The Goal of Her Practice is to Facilitate Families Healthy Movement Through the Legal Process. Meet Family Law Attorney, Stephanie E. Goodenow
Q: What inspired you to attend law school?
SG: Two things. First, I liked school; the excitement of discovery and intellectual challenge that my liberal arts education provided me. But second, I wanted a practical way to translate that love of learning into a profession. The law seemed like a good fit.
Q: What expectations did you have after graduating and receiving your law degree?
SG: Good question! My goal was to become part of a profession that affects people’s lives in positive ways. Like most lawyers, I think, my expectation was that I could help.
Q: Can you share with our audience, the types of law you specialize in?
SG: Family law. I take a broad view of the family, representing children and families from birth to death and in between.
Q: What aspects of the daily job of being a lawyer interest you the most?
SG: The best part of my job is when I can be a problem-solver for clients, whether that is through successful litigation, mediation, or negotiation. By the time families reach me, their choices can seem quite binary to them. I like being able to widen their choices, more broadly define what a “win” actually is. I think this restores some feeling of agency or autonomy for clients whose situations often feel out of their control.
Q: What is your approach or philosophy to winning or representing a case?
SG: Be hard on the problem, not the people. That is, I think it is most effective to deal in facts, and to try to check negative emotions, and avoid imputing negative motives. I prefer to spend energy building the facts of case.
Q: Why did you decide to go into business for yourself as opposed to working for a large law firm?
SG: Many of my peers from school enjoyed their experiences at large firms, and I am certain that the networking opportunities that big firms offer are second to none. That said, big firm life was not for me.
I began my career at Kansas Legal Services, where on the first day the managing attorney handed me a stack of files that were mine to manage. Practice – being in court, working directly with clients, being in charge of my cases -- has always been important to me. Once I knew I could do these things, it seemed logical that I should do it for myself. I enjoy the “business” part of running the practice.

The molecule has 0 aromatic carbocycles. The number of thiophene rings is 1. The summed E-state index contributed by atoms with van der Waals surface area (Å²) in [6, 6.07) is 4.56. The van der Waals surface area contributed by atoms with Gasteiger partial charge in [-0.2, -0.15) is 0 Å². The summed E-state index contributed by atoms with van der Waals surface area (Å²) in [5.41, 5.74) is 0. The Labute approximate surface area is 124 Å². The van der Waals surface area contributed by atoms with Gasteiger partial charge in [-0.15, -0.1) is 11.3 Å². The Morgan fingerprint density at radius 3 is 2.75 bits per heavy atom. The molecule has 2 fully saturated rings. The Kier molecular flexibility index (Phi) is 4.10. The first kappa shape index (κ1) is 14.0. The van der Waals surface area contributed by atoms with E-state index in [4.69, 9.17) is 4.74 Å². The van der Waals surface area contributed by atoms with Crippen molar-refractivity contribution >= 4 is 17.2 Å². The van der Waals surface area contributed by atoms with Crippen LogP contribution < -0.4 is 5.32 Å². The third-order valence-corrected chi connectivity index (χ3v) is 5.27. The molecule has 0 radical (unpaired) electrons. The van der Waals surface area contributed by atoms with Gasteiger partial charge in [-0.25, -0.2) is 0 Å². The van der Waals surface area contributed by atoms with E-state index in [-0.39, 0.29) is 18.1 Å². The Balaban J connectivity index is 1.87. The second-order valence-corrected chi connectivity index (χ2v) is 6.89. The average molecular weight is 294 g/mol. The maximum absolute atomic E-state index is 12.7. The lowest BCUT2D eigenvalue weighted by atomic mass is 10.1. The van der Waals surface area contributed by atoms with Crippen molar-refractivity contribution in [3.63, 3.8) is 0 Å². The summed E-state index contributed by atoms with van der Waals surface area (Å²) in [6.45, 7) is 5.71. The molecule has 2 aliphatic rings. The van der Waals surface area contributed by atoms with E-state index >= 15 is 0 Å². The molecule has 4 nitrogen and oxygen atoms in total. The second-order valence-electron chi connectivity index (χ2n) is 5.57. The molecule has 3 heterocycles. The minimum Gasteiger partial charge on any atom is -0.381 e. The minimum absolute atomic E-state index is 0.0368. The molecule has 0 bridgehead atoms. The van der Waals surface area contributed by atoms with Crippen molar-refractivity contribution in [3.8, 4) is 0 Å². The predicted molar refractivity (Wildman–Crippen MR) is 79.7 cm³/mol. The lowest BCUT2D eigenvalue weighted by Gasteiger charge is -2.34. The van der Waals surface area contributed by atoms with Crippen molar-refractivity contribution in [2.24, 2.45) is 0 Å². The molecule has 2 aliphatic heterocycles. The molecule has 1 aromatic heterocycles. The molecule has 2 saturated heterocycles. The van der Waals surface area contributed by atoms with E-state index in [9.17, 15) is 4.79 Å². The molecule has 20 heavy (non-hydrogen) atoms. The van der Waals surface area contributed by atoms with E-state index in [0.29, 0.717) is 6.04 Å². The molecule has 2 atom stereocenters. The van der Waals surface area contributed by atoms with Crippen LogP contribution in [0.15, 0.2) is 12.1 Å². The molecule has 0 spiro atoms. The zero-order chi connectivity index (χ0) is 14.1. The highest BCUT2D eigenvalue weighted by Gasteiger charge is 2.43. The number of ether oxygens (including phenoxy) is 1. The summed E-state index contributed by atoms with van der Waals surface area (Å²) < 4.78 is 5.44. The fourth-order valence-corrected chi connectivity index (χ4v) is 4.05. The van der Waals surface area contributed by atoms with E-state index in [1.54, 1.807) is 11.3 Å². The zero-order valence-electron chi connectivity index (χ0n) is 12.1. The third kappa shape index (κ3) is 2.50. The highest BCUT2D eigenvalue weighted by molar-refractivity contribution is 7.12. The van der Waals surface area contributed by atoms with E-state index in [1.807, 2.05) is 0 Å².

Q: What advice would you give to young women who want to pursue a career as an Attorney?
SG: Do it. Be strategic. It may seem that the “big firm route” is all anyone talks about, but the law is vast, and the degree translates to success in lots of fields: business, politics, education, service, science, scholarship, etc. Research across industries to find what might suit you.
More practically: Get involved in local bar associations. Take any opportunity to speak or write about what interests you: give CLEs, write articles, etc. Associate with people you trust and admire; take them to lunch and learn from them. Always – always – be kind to judges’ administrative assistants. Do not leave the office at day’s end until you have entered all your time for the day.
Q: What’s one lesson you’ve learned in your career that you can share with our audience?
SG: Clients become (more) anxious when they are unprepared, so over-prepare and be consistent. When clients know what to expect, they are better equipped to focus on the task at hand, whether that is preparing for trial, mediation, settlement negotiations, etc. Create opportunities for clients to trust the system: visit the courtroom, practice the videoconferencing technology, watch public hearings involving your assigned court, discuss best-case and worst-case scenarios. Educate clients on process and substance every time you have the chance.
Q: What are some of the challenges you feel women face today?
SG: I think some of the overt discrimination that the first women in practice faced has fallen away. I realize that I have the job I have because of women who came before me who had to deal with workplace discrimination I cannot imagine. I think that women (and men) new to the profession today have really blazed a trail in demanding more of a healthy work-life balance in a traditionally stoic field. I see more calls for collaboration and cooperation. We are seeing more women in leadership roles as judges, managing attorneys, professors, chairpersons, etc.
All that said, generally, it is still true that women are compensated less than males for the same work. So, while there are more women in the legal profession, men probably still make up a lot of the higher-compensated positions.
Q: What's your advice for women in male-dominated fields?
SG: Do not be afraid to talk about money. Be clear about your professional goals and be clear about how to reach them financially. Research reasonable compensation, and expect that, either from supervisors or from clients. Be your own best brand.
Five Things About Stephanie E. Goodenow
1. Who is the most fascinating person you’ve ever met?
That is a tough one. In my family, we are big hoops fans, and probably watch more NBA games than is healthy. Recently, I commented via Twitter on a friend’s new podcast, and my comment was “hearted” by Hall of Famer, Sidney Moncrief. I count that as having “met.”
2. Best and worst ice cream you ever had?
Best: Jeni’s Darkest Chocolate
Worst: Nuts in ice cream seem like an abomination to me. Sorry, butter pecan peeps.
3. What is one of your favorite things to do on the weekend?
When not cheering my kids at their sporting events, a good book and a good libation on the patio is as good as it gets. Recently, I have also taken up quilting . . . with mixed results.
4. Where would you like to retire?
Somewhere near my kids. A beach or a mountain in the background would not hurt.
5. How many countries have you visited?